Estimation of Natural Variability in Different Pearl Millet (Pennisetum glaucum L.) Sudanese Genotypes
International Journal of Sustainable Agricultural Research
Article History Millet is grown mostly as the main grain crop in the drier Western Parts of Sudan (Darfur and Kordofan States) where climatic conditions permit only millet production. Also there is a limited cultivation of millet in the Eastern region of the country. Most species of Pennisetum are protogynous, but pearl millet is more conspicuous in this regard. This facilitates the introgression of characters from other annual penicillaries into pearl millet and hence has helped in the genetic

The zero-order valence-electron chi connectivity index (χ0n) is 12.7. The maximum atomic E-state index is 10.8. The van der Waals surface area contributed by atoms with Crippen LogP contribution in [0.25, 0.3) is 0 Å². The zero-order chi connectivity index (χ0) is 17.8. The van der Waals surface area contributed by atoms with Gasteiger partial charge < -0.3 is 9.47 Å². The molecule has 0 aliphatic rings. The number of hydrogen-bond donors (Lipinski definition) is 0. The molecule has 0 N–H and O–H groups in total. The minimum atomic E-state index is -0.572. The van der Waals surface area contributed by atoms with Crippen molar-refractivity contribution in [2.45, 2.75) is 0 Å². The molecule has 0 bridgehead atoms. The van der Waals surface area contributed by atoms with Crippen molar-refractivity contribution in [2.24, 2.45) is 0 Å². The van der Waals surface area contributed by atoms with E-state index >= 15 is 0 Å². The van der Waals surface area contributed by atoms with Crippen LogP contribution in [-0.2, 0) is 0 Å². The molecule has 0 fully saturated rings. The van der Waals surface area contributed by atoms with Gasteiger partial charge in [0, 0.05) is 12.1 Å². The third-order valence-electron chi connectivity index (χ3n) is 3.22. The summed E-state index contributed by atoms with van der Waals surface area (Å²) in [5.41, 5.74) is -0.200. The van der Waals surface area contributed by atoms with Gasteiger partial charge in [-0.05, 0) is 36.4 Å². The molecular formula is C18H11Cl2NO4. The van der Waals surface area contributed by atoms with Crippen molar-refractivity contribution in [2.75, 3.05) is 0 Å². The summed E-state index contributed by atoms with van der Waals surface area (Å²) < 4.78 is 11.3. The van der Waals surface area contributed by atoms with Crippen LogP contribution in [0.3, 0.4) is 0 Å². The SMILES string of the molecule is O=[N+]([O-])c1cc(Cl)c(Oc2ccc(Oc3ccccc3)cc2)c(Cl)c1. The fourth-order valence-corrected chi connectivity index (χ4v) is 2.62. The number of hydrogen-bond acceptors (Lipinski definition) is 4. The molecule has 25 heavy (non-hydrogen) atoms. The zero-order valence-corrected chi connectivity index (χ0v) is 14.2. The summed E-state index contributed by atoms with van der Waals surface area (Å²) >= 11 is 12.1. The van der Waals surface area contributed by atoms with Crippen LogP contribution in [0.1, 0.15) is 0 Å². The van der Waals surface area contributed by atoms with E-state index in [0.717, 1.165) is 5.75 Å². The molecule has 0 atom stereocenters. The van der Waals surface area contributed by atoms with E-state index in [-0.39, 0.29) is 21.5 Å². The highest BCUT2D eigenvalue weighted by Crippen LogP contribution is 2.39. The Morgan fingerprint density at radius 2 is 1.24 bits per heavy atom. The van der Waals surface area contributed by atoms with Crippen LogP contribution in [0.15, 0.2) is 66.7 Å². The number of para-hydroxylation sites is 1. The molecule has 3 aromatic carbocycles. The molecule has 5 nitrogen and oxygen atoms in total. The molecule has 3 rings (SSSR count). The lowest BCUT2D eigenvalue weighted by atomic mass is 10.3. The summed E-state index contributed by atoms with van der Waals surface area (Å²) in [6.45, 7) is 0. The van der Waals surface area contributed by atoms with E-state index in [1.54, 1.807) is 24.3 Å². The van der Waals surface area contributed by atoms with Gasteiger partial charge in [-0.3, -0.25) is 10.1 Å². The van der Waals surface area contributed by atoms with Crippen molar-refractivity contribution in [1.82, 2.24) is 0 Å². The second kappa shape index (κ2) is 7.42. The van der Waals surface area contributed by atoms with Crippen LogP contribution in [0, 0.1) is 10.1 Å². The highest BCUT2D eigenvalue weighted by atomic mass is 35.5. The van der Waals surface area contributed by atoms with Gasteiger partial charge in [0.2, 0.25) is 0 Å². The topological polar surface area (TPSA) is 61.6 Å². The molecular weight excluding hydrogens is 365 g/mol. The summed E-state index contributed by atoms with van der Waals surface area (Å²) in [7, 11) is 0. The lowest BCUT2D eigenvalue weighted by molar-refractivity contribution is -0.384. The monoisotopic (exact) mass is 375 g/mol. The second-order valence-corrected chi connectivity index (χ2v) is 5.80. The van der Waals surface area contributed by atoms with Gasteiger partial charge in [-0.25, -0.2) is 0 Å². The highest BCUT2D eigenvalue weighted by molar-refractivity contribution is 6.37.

... lped in the genetic enrichment of this species. In this study 20 pearl millet genotypes were collected from different parts of the Sudan with concentration on the western states. They were evaluated to assess the extent of variation among them in morphological and yield parameters, using a randomized complete block design with two replications. The twenty pearl millet genotypes exhibited significant differences in most of the characters studied. Out of the 19 parameters, only yield per tiller panicle and total yield per plant were non-significantly different. There is a noticeable variation, not only among the different genotypes of the same species but also within the same genotype or cultivar. Such variation may be attributed to the open pollination system of this crop Contribution/Originality: This study will add basic information to the existing literature concerning Sudanese genotypes. This study is one of very few studies which have investigated the Sudanese local Pennisetum glaucum genotypes, giving full botanical and agronomic characters. This study can elucidate the use of these genotypes in any future improving programs. Pearl millet is protogynous, this helps the introgression of characters from other annual penicillaries into pearl millet and hence has helped in the genetic enrichment of this species as well as it can explain the non-homogeneity of many genotypes. Pearl millet responds very well to out breeding enhancement (heterosis breeding); Hazza (1994) indicated that the increase in grain yield of the hybrid over its parents could mount up to 74.2% due to outbreeding enhancement effect, thus hybrid seed production is possible (Jauhur, 1981) . Concerning African pearl millet landraces, there is a long history of recombination among west-African subpopulations compared to other land races (Serba et al., 2019) . Estimation of natural variability generally can provide more efficient way to identify potential accessions and help in the improvement of different genotypes collections in plant breeding (Kumari et al., 2016) . In Sudan the production of pearl millet was 28.6 million tons and average grain yield was 772.0 kg/ha in 1998 (FAO, 1999) . Pearl millet provides staple food to 3.5 million people of Western Sudan. Ninety one percent of the total millet is produced in the western states of the country (Kordofan and Darfur). In these states, however, yield levels are lowest. The annual rainfall in the millet growing areas varies between 250-750mm. The low yield of pearl millet in the Western parts of the country can be referred to many reasons, the most important are: Unpredictable low rain fall. The genotypes used almost are not adapted to the change in the period and the amount of rain. The rainy seasons becomes almost 90 days in duration whereas the local genotypes might take 4 months for maturing. Also, loss of seeds due to the dry seasons forced the farmers to buy seeds from markets without enough precautions, i.e. they almost lost their genotypes (Abuelgasim, 1999) . Traditional managements and cultivation methods, the use of hands and simple tools rather than machinery (Jain & El Ahmadi, 1981) . Social and economic reasons which played an important role directly and indirectly which was reflected in the absence of fertilizers and pesticides application. Pests and diseases; this crop is infected by many diseases and pests. After the drought season in 1991, seeds of many genotypes were imported from West Africa without enough precaution which might resulted in the loss of yield due to pests and diseases (Abuelgasim, 1999) . Pests rather than diseases cause extensive damage to pearl millet crop. In addition to the low yield and the factors mentioned, pearl millet faces many problems; these can be summarized as follows: The literature and research published about pearl millet is far less than that known for other cereals especially for its genetics and cytogenetic. It is considered as a crop of second importance since it does not contribute to the economy of the country. It cannot be imported as flour (ground grain) since it cannot be stored. This crop is not popular, so rarely used in food technology and processing.